CHEYENNE — What could certainly have divided a community brought at least some of it together. Together in anger, together in exhaustion, together in forgiveness and together in hope.
This was the intent of a community meeting organized by the NAACP of Cheyenne, Wyoming Equality, the ACLU of Wyoming and Juntos, an immigrant advocacy group.
The meeting was called to discuss racist and homophobic flyers that were taped to walls and passed out by students Wednesday at Cheyenne’s McCormick Junior High.
The flyers read, “it’s great to be straight it’s not ok to be gay,” “black lives only matter because if it weren’t for them who would pick our cotton,” and “Join the kkk,” with “the confederate kid club” in parentheses beneath it.
Students, parents, teachers, community leaders, business owners and more filled St. Mark’s Episcopal Church on Friday evening to share their stories and discuss how to move forward in the shadow of the incident at McCormick.
It was a conversation with a mission and a purpose, Sara Burlingame said. Burlingame is the executive director of Wyoming Equality and represents Cheyenne as a Democrat in Wyoming’s House of Representatives.
“We are not afraid to say black students in Cheyenne have been disrespected, LGBT students have been disrespected,” she said.
How to move forward from that disrespect and the expressions of hate became the primary topic of the night.
At least two dozen church leaders, organizers, students and other community members voiced their support and demanded action.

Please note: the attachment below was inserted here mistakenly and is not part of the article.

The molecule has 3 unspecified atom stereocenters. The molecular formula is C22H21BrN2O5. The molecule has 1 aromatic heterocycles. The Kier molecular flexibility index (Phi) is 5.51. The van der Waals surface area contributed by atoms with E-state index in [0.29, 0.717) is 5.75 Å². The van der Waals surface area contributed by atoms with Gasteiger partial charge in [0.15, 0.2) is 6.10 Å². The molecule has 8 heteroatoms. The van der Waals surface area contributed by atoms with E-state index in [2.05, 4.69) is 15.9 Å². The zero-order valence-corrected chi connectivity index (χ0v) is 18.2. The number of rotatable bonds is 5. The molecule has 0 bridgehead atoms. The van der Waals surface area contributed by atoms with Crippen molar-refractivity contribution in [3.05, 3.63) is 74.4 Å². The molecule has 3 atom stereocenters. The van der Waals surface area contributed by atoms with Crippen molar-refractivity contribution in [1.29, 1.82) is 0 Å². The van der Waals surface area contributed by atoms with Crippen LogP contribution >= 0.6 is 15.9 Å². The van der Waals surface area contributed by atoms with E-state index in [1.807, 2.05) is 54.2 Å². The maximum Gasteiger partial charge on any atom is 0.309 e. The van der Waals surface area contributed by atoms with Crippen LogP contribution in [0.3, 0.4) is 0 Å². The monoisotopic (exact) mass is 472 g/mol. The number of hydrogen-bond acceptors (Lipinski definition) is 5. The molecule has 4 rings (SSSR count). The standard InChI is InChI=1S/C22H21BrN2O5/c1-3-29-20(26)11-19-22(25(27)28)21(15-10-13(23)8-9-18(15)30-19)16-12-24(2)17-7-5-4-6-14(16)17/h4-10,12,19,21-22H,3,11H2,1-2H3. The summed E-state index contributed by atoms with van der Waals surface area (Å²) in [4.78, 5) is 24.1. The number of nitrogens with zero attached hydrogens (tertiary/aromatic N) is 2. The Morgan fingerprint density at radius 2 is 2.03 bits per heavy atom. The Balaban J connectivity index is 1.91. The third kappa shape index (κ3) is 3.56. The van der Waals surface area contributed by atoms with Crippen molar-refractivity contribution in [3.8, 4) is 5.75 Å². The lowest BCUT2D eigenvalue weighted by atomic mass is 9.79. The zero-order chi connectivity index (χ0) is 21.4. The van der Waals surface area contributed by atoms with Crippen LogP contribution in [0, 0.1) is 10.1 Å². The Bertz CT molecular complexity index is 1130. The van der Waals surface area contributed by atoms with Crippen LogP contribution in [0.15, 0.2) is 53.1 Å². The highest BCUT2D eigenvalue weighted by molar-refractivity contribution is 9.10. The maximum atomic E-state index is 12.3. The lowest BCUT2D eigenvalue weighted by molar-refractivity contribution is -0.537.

“Hate can kill,” said Mohamed Salih, part of the Cheyenne Interfaith Council and Southeast Wyoming Islamic Center.
He invoked the Christchurch mosque shooting in New Zealand that happened earlier this month, in which a gunman killed 50 people and wounded nearly as many.
“We have to reject hate for blacks, hate for LGBTQ,” he said. But he also said they must also forgive.
“We should forgive the children who did this,” he said. “We should teach them the beauty of love and the destructive nature of hate.”
The Rev. Hannah Roberts Villnave of the Unitarian Universalist Church in Cheyenne said that as a queer woman living in the city, she felt worn down.
“I come to you as a special kind of tired,” she said. “But we are not too tired to get fired up and do something.”
It was a call to action repeated time and again by others who spoke at the meeting. Speakers called on Laramie County School District 1 and city officials to take tangible steps forward to both support the communities targeted by the flyers and to prevent and challenge future expressions of hate.
Members of the LCSD1 school board were on their way to a conference Friday night and so were not present at the meeting and could not be reached for comment on this article.
One tangible step came through donations – more than $2,000 in total – to Wyoming Equality and Cheyenne’s NAACP chapter. The two organizations will divide those donations evenly.
Another proposal was to adopt the “No Hate in our Town” campaign. The idea came out of Billings, Montana, as a way for the town to drive out white supremacists who had conducted a number of hate crimes in the city.
Laramie adopted the campaign after a Nazi flag was hung in Washington Park last August.
It’s a simple, grassroots idea. Businesses put posters in their windows that read “No hate in our town” to signal to hate groups that they are not welcome. Community members wear buttons and T-shirts with the same slogan. Community events and rallies gather support.
Burlingame said she would like to start No Hate in our Town efforts in Cheyenne after spring break, which is this coming week.
Other expressions of support have come online.
In a tweet Thursday, Mayor Marian Orr offered to sponsor McCormick’s Gay Straight Alliance club after its co-sponsor, Kaycee Cook, was dismissed as a substitute at the school after reporting the flyers to Wyoming Equality.
A former McCormick student, who now lives in Minnesota but heard about the events, wrote a letter of support to the students and asked fellow McCormick alumni to sign it. That letter has more than 90 signatories.